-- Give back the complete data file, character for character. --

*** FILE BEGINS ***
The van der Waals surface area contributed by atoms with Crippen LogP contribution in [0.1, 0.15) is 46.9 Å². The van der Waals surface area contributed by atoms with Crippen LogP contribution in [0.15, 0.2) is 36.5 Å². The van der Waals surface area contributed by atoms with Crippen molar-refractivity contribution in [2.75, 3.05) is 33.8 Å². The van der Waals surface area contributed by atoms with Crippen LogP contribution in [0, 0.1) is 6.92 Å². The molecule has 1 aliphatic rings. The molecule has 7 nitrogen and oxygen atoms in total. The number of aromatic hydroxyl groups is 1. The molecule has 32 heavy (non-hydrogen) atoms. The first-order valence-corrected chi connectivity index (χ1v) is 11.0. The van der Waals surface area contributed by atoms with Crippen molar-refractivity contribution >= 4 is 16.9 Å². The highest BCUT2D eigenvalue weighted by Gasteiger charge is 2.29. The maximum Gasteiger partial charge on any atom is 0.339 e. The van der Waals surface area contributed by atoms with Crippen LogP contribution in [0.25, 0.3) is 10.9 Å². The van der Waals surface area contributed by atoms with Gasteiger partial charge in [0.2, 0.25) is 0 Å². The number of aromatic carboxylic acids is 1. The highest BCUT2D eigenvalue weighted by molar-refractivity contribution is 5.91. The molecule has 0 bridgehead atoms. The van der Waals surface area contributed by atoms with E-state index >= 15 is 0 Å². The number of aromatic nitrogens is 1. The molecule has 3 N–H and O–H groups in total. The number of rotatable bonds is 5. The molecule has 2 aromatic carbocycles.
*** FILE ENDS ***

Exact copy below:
The van der Waals surface area contributed by atoms with Crippen LogP contribution in [0.1, 0.15) is 46.9 Å². The van der Waals surface area contributed by atoms with Crippen LogP contribution in [0.15, 0.2) is 36.5 Å². The van der Waals surface area contributed by atoms with Crippen molar-refractivity contribution in [2.75, 3.05) is 33.8 Å². The van der Waals surface area contributed by atoms with Crippen LogP contribution in [0, 0.1) is 6.92 Å². The molecule has 1 aliphatic rings. The molecule has 7 nitrogen and oxygen atoms in total. The number of aromatic hydroxyl groups is 1. The molecule has 32 heavy (non-hydrogen) atoms. The first-order valence-corrected chi connectivity index (χ1v) is 11.0. The van der Waals surface area contributed by atoms with Crippen molar-refractivity contribution >= 4 is 16.9 Å². The highest BCUT2D eigenvalue weighted by Gasteiger charge is 2.29. The maximum Gasteiger partial charge on any atom is 0.339 e. The van der Waals surface area contributed by atoms with Crippen LogP contribution in [0.25, 0.3) is 10.9 Å². The van der Waals surface area contributed by atoms with Gasteiger partial charge in [0.2, 0.25) is 0 Å². The number of aromatic carboxylic acids is 1. The highest BCUT2D eigenvalue weighted by molar-refractivity contribution is 5.91. The molecule has 0 bridgehead atoms. The van der Waals surface area contributed by atoms with E-state index >= 15 is 0 Å². The number of aromatic nitrogens is 1. The molecule has 3 N–H and O–H groups in total. The number of rotatable bonds is 5. The molecule has 2 aromatic carbocycles.